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Hydrolight is a radiative transfer numerical model that solves the time - independent radiative transfer equation. In order to compute the radiance, Hydrolight requires the inherent optical properties of the water body (IOP's), a chlorophyll profile and the water depth. Hydrolight can be applied in different cases:

  • It can be run with modeled input values to generate in – water light fields, which are then used as input in primary productivity models or mixed – layer dynamics.
  • It can be run with the IOP’s of different water types to simulate in – water light fields for the purpose of selecting and designing instruments for use in various water types.
  • It can be run with assumed IOP’s as input in order to obtain estimates of the signals that would be received by various types or configurations of remote sensors, when flown over different water bodies and under different environmental conditions.
  • It can also be used to isolate and remove unwanted contributions to remotely sensed signatures. As spectrometers detect not only the water leaving radiance in which we are interested, but also the sky radiance reflected upward by the sea surface. As Hydrolight separately computes all of these components, it can be used to correct the detected signature for surface reflection effects.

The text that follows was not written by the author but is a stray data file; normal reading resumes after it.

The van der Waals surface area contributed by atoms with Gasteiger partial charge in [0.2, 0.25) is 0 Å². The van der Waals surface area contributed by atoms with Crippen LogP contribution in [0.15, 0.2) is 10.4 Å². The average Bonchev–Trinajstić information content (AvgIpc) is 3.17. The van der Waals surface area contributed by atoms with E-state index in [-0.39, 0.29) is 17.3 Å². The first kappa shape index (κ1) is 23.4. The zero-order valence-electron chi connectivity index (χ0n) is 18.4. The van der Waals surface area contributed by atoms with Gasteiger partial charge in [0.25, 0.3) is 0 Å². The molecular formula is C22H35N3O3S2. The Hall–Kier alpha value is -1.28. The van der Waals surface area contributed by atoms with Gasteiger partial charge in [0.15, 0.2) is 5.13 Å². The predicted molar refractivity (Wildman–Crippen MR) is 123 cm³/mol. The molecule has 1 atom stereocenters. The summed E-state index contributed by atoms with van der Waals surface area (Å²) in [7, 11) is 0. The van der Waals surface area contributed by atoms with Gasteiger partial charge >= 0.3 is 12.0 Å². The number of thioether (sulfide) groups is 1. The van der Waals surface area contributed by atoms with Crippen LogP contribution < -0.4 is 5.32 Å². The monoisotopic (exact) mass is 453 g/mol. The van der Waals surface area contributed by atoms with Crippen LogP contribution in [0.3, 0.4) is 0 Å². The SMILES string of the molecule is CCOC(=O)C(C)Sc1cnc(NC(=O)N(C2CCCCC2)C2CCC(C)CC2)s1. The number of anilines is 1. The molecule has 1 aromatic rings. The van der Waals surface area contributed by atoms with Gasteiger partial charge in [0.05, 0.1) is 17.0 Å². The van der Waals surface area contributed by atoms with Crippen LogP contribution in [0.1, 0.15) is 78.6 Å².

• It can be used in different configurations (IOP’s and boundary conditions) when analyzing experimental data in order to tighten up an existing parameterization.
  • It can be used to simulate optical signatures for the purpose of evaluating proposed remote – sensing algorithms for their ability to simulate different environments or for examining the sensitivity of algorithms to simulated noise in the signature.
  • It can be used to characterize the background environment in an image. When attempting to extract information about an object in the scene, all of the radiance of the natural environment may be considered noise, with the radiance from the object being the signal. The model can then be used to compute and remove the environmental contribution to the image.
  • Hydrolight can be run with historical (climatological) or modeled input data to provide estimates about the marine optical environment during times when remotely sensed or in situ data are not available.

Due to the difference in scales in the ocean ( Lh >>> Lv ), we can consider the ocean as consisting of optically independent patches of waters. We thus obtain patches of homogeneous water body whose optical properties vary only with depth. We can then independently apply a one dimensional radiative transfer model at the center of each patch in order to simulate the entire, horizontally inhomogeneous water body. In the analysis of imaging spectrometer data, one might even apply such a model to the water patch associated with the pixel in the image.

Main characteristics of Hydrolight

Hydrolight is/has

  • Time – independent
  • Horizontally homogeneous IOP’s and boundary conditions